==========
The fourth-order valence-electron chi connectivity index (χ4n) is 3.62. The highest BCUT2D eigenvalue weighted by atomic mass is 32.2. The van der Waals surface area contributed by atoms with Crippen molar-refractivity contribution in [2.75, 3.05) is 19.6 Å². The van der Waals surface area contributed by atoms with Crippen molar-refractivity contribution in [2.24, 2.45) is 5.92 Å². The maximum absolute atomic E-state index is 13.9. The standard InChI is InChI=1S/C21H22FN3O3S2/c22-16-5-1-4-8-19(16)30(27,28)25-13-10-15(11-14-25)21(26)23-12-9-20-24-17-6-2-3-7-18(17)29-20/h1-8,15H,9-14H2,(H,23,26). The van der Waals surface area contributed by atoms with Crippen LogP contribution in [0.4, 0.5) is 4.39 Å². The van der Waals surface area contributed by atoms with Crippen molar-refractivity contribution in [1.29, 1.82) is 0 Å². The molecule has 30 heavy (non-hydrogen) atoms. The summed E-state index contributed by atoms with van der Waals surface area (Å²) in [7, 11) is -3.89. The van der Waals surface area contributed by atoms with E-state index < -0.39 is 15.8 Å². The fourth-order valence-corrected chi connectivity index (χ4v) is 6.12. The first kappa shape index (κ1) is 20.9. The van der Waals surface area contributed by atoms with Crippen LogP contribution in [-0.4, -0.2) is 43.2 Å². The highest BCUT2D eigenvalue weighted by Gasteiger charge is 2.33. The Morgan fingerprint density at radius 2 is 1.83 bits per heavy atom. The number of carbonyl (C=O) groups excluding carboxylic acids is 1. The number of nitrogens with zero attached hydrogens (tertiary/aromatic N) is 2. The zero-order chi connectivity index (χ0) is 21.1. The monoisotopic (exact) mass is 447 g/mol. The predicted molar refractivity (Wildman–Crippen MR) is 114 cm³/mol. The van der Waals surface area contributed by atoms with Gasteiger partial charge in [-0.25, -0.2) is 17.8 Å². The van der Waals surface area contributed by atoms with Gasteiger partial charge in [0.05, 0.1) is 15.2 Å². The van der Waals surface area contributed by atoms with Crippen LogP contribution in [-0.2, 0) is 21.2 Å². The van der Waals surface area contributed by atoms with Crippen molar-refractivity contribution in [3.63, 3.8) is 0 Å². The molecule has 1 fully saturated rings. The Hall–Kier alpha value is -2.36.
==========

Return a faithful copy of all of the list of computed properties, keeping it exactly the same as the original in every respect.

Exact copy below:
The fourth-order valence-electron chi connectivity index (χ4n) is 3.62. The highest BCUT2D eigenvalue weighted by atomic mass is 32.2. The van der Waals surface area contributed by atoms with Crippen molar-refractivity contribution in [2.75, 3.05) is 19.6 Å². The van der Waals surface area contributed by atoms with Crippen molar-refractivity contribution in [2.24, 2.45) is 5.92 Å². The maximum absolute atomic E-state index is 13.9. The standard InChI is InChI=1S/C21H22FN3O3S2/c22-16-5-1-4-8-19(16)30(27,28)25-13-10-15(11-14-25)21(26)23-12-9-20-24-17-6-2-3-7-18(17)29-20/h1-8,15H,9-14H2,(H,23,26). The van der Waals surface area contributed by atoms with Crippen LogP contribution in [0.4, 0.5) is 4.39 Å². The van der Waals surface area contributed by atoms with Crippen molar-refractivity contribution in [1.29, 1.82) is 0 Å². The molecule has 30 heavy (non-hydrogen) atoms. The summed E-state index contributed by atoms with van der Waals surface area (Å²) in [7, 11) is -3.89. The van der Waals surface area contributed by atoms with E-state index < -0.39 is 15.8 Å². The fourth-order valence-corrected chi connectivity index (χ4v) is 6.12. The first kappa shape index (κ1) is 20.9. The van der Waals surface area contributed by atoms with Crippen LogP contribution in [-0.4, -0.2) is 43.2 Å². The highest BCUT2D eigenvalue weighted by Gasteiger charge is 2.33. The Morgan fingerprint density at radius 2 is 1.83 bits per heavy atom. The number of carbonyl (C=O) groups excluding carboxylic acids is 1. The number of nitrogens with zero attached hydrogens (tertiary/aromatic N) is 2. The zero-order chi connectivity index (χ0) is 21.1. The monoisotopic (exact) mass is 447 g/mol. The predicted molar refractivity (Wildman–Crippen MR) is 114 cm³/mol. The van der Waals surface area contributed by atoms with Gasteiger partial charge in [-0.25, -0.2) is 17.8 Å². The van der Waals surface area contributed by atoms with Gasteiger partial charge in [0.05, 0.1) is 15.2 Å². The van der Waals surface area contributed by atoms with Crippen LogP contribution in [-0.2, 0) is 21.2 Å². The van der Waals surface area contributed by atoms with Crippen molar-refractivity contribution in [3.63, 3.8) is 0 Å². The molecule has 1 fully saturated rings. The Hall–Kier alpha value is -2.36.